Columbia Nitrogen Corporation and Nipro, Inc., Petitioners, v. Federal Power Commission, Respondent, 559 F.2d 377 (5th Cir. 1977)Annotate this Case
Sept. 19, 1977
Fred K. Harvey Jr., Augusta, Ga., for petitioners.
Allan A. Tuttle, Allan M. Garten, Sol., Drexel D. Journey, Gen. Counsel, Washington, D. C., for Federal Power Comn.
Harold L. Talisman, Peter L. Hatton, Melvin Richter, Washington, D. C., A. S. Lacy, V-P-Secty., Birmingham, Ala., for Alabama Gas Corp.
Stanley M. Morley, Robert G. Simon, Washington, D. C., for Carolina Pipeline Co.
Roy R. Robertson, Jr., William A. Major, Jr., Birmingham, Ala., for Southern Natural Gas Co.
Edward J. Grenier, Jr., Alfred C. Aman, Jr., Washington, D. C., for Georgia Industrial Group.
Paul H. Keck, John E. Holtzinger, Jr., John T. Stough, Jr., Washington, D. C., for Atlanta Gas Light Co.
Petition for Review of Orders of the Federal Power Commission (Georgia Case).
Before CLARK, RONEY and TJOFLAT, Circuit Judges.
The Federal Power Commission issued two procedural orders setting hearings for proposed revisions in the Southern Natural Gas Company's curtailment plan. Order Providing for Phased Hearing, Nos. RP 74-6 and RP 72-74 (FPC Nov. 16, 1976); Order Granting Rehearing in Part and Denying Rehearing in Part, Nos. RP 74-6 and RP 72-74 (FPC Jan. 14, 1977). Columbia Nitrogen, a consumer of Southern gas, filed a petition to review the orders, and the FPC moved to dismiss the petition. Because the orders are interlocutory orders which have not been shown to impose definite, irreparable injury, we grant the Federal Power Commission's motion.
Following Federal Power Commission policy, curtailment plans allocate gas according to the "end uses" to which a pipeline's gas is put. Columbia Nitrogen is an "end user." The original curtailment plan for Southern, FPC Op. No. 747, et seq., petition for review filed, Atlanta Gas Light Co. v. FPC, No. 76-2402 (5th Cir., June 28, 1976), was first issued on November 20, 1975. The end use data on which it relied came from a period prior to February 1973. In the orders for which Columbia Nitrogen now seeks review, the FPC set hearings to consider modifications to correct this regulatory lag by updating the end use information. The FPC specifically included only additions which were "capable of receiving gas" before the day Opinion No. 747 was issued, November 20, 1975.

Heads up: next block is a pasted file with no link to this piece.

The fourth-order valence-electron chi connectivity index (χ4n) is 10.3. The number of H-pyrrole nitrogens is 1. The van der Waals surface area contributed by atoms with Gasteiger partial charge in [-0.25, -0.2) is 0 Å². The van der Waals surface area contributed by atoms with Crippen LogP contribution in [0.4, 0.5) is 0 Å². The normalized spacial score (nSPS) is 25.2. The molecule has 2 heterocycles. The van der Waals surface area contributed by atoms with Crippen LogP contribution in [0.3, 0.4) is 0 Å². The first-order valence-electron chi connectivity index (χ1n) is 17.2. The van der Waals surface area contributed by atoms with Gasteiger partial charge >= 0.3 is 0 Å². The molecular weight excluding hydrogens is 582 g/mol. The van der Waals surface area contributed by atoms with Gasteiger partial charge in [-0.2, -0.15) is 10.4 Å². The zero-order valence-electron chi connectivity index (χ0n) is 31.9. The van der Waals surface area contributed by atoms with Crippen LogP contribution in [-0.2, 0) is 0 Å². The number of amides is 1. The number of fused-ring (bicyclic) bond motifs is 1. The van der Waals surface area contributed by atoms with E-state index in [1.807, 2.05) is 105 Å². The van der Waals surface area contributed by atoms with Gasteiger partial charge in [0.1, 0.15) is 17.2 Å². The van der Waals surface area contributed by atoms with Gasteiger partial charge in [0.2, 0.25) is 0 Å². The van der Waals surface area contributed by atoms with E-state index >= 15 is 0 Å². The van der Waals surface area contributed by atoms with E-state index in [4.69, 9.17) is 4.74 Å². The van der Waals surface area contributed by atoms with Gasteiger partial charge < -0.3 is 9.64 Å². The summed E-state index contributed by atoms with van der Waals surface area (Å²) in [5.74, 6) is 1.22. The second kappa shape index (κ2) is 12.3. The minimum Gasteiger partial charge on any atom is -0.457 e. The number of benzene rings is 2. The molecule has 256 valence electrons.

Columbia Nitrogen is building fertilizer plants which will need gas in 1978. It wants its future needs considered at the hearings, and objects to the FPC's allegedly arbitrary cut-off date. This Court, however, has stated that, under 15 U.S.C.A. § 717r(b) (1976), courts cannot review
non-final orders that are not "definitive" in their impact upon the rights of the parties and do not threaten the petitioner with "irreparable harm."
Atlanta Gas Light Co. v. FPC, 476 F.2d 142, 147 (5th Cir. 1973); see FPC v. Metropolitan Edison Co., 304 U.S. 375, 383-386, 58 S. Ct. 963, 82 L. Ed. 1408 (1938).
The orders challenged are merely procedural establishing the framework for a hearing. Absent a threat of irreparable injury, they are not reviewable in this Court.
Columbia Nitrogen cannot show irreparable injury because it is already a party to another proceeding before the FPC, Atlanta Gas Light Co. v. Southern Natural Gas Co., FPC Docket No. CP74-329, at which its claim for allocation of gas is being considered. Although the issues in that proceeding are complex, complexity alone does not preclude fair consideration. Further, the decision to set a cut-off date for these hearings at November 20, 1975, does not have a "definitive" impact upon Columbia Nitrogen because the FPC has expressly stated that the proceedings in which Columbia Nitrogen's claim is being considered will be resolved on their "individual merits" without prejudice from these hearings.